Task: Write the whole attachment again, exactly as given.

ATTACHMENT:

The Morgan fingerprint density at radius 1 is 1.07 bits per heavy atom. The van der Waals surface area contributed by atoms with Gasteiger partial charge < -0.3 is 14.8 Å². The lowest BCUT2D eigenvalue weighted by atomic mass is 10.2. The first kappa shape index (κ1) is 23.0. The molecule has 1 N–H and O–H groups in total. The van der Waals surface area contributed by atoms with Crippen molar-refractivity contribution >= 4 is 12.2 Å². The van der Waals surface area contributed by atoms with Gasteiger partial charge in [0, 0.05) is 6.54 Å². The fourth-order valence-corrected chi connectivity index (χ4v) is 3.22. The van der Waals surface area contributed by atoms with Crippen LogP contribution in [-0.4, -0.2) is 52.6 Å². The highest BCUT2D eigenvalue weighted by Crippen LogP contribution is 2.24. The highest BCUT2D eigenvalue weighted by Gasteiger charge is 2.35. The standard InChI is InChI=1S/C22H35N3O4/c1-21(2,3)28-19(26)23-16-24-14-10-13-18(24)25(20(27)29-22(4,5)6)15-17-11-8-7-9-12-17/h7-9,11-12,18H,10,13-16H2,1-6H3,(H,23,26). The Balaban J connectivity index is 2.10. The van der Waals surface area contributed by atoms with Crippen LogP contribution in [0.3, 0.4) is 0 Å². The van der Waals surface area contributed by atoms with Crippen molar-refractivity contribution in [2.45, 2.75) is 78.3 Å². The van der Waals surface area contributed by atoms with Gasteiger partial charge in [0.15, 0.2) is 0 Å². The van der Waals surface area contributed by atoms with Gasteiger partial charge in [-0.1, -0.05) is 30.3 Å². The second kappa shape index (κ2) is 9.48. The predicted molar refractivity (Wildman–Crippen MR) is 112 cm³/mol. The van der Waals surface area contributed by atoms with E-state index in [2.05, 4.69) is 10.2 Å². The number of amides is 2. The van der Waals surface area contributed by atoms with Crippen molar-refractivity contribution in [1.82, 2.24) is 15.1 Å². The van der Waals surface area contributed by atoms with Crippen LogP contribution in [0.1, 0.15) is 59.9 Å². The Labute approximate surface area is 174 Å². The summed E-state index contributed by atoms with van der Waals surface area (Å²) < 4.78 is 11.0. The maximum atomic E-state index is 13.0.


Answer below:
The Morgan fingerprint density at radius 1 is 1.07 bits per heavy atom. The van der Waals surface area contributed by atoms with Gasteiger partial charge < -0.3 is 14.8 Å². The lowest BCUT2D eigenvalue weighted by atomic mass is 10.2. The first kappa shape index (κ1) is 23.0. The molecule has 1 N–H and O–H groups in total. The van der Waals surface area contributed by atoms with Crippen molar-refractivity contribution >= 4 is 12.2 Å². The van der Waals surface area contributed by atoms with Gasteiger partial charge in [0, 0.05) is 6.54 Å². The fourth-order valence-corrected chi connectivity index (χ4v) is 3.22. The van der Waals surface area contributed by atoms with Crippen LogP contribution in [-0.4, -0.2) is 52.6 Å². The highest BCUT2D eigenvalue weighted by Crippen LogP contribution is 2.24. The highest BCUT2D eigenvalue weighted by Gasteiger charge is 2.35. The standard InChI is InChI=1S/C22H35N3O4/c1-21(2,3)28-19(26)23-16-24-14-10-13-18(24)25(20(27)29-22(4,5)6)15-17-11-8-7-9-12-17/h7-9,11-12,18H,10,13-16H2,1-6H3,(H,23,26). The Balaban J connectivity index is 2.10. The van der Waals surface area contributed by atoms with Crippen LogP contribution in [0.3, 0.4) is 0 Å². The van der Waals surface area contributed by atoms with Crippen molar-refractivity contribution in [2.45, 2.75) is 78.3 Å². The van der Waals surface area contributed by atoms with Gasteiger partial charge in [0.15, 0.2) is 0 Å². The van der Waals surface area contributed by atoms with Gasteiger partial charge in [-0.1, -0.05) is 30.3 Å². The second kappa shape index (κ2) is 9.48. The predicted molar refractivity (Wildman–Crippen MR) is 112 cm³/mol. The van der Waals surface area contributed by atoms with E-state index in [2.05, 4.69) is 10.2 Å². The number of amides is 2. The van der Waals surface area contributed by atoms with Crippen molar-refractivity contribution in [1.82, 2.24) is 15.1 Å². The van der Waals surface area contributed by atoms with Crippen LogP contribution in [0.1, 0.15) is 59.9 Å². The Labute approximate surface area is 174 Å². The summed E-state index contributed by atoms with van der Waals surface area (Å²) < 4.78 is 11.0. The maximum atomic E-state index is 13.0.